Making all the time count
Stokes knows that because his cancer was caught early, he’s able to tackle new goals.
“I want to make all the time count,” Stokes said. “I don’t want to die with any regrets … I used to get juiced about negotiating a contract or finishing a big job. Those were good for that period in my life. But life is about change. I’ve been able to adjust and adapt to change.”
Stokes’ resilience comes from his faith and, ironically, from a series of family tragedies. His grandfather died of lung cancer at age 66. His father, Richard, died at age 60 of a massive stroke. Both men were heavy smokers. All three of Stokes’ brothers have passed away. One drowned. Another committed suicide. Stokes gets particularly emotional describing the aplastic anemia (blood cancer) that killed his brother, Carl, at age 25.
“A lot of courage I got to face my cancer – my diagnosis, the possibility I might die from that surgery – came from my watching Carl deal with his disease with grace and strength,” Stokes said.
“We are acquainted with grief,” he said of his family. “But through it all, it’s really grown our faith.” His own lung cancer experience reinforced his confidence that “I can endure hardship and pain without giving up, and still maintain the strength to go through it.” Besides cancer, Stokes says, he has also beaten drug and alcohol addictions and a cigarette habit, quitting smoking more than 20 years ago.
Now Stokes is writing a book, “Finishing Well,” the title borrowed from a 2009 Emmy Award-winning documentary about him by Emily Pearce, a Vanderbilt video producer.
“God has let me go back and clean up what I messed up, turning tragedy into triumph. Now my life is about living a significant life,” Stokes said. “I want to die living.”
Still monitoring lung health a decade later
Stokes returns to Vanderbilt’s Lung Screening Program every year for a follow-up CT scan. The program includes a team of doctors, nurses and support staff who monitor patients’ lung health with annual checks meant to detect lung cancer as early as possible. Patients are eligible for lung screening from age 50 to 80 if they are smokers with a 20 pack-year history or quit within the last 15 years. For the past decade, Stokes’ scans have been clear.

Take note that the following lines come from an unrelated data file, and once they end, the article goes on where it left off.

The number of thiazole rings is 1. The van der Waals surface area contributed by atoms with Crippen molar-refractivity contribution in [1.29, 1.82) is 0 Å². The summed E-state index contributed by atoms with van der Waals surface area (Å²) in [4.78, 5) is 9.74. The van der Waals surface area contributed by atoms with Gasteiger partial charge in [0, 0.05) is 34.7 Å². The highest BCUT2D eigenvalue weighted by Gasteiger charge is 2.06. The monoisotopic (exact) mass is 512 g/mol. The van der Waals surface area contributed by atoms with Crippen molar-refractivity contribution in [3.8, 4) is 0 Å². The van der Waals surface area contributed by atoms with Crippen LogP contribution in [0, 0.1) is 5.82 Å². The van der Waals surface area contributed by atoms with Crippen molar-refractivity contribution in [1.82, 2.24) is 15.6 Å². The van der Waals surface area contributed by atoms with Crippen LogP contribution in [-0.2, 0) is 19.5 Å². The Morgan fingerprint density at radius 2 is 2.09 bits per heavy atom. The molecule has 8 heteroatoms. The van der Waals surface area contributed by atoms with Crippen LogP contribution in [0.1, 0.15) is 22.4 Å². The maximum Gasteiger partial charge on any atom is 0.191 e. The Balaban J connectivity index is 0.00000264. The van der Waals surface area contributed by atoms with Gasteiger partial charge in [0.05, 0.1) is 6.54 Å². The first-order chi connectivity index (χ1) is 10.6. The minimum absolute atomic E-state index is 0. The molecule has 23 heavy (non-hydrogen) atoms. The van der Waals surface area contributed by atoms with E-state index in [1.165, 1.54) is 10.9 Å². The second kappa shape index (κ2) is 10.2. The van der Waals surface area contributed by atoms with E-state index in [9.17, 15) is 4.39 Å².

He encourages smokers and ex-smokers to get this lung screening and take their health seriously: “I really want to accentuate, particularly to African-American males: Go see your doctor.”
“And,” he added, “stop smoking.”
Getting a lung screening at one of Vanderbilt University Medical Center’s locations in the greater Nashville area means you’re enrolled in a program that reminds you of future yearly screenings and offers help in quitting smoking. Our radiologists are specially trained in reading lung CT scans, so they produce fewer false positive readings than lung screenings at other locations, giving you greater peace of mind. An order from a healthcare provider is needed for lung screening. Talk with your healthcare provider about whether lung screening is right for you. If you do not have a healthcare provider but would like to be screened, call 615-205-9526 for assistance.
Who should be screened for lung cancer? Read more here.
Eric Grogan, M.D., M.P.H., is associate professor of thoracic surgery at Vanderbilt University Medical Center and chief of thoracic surgery, Veterans Affairs Medical Center in Nashville. His clinical practice includes treatment of lung and esophageal cancer, lung failure surgery, lung transplantation, mediastinal tumors, and tracheal and bronchoplastic procedures.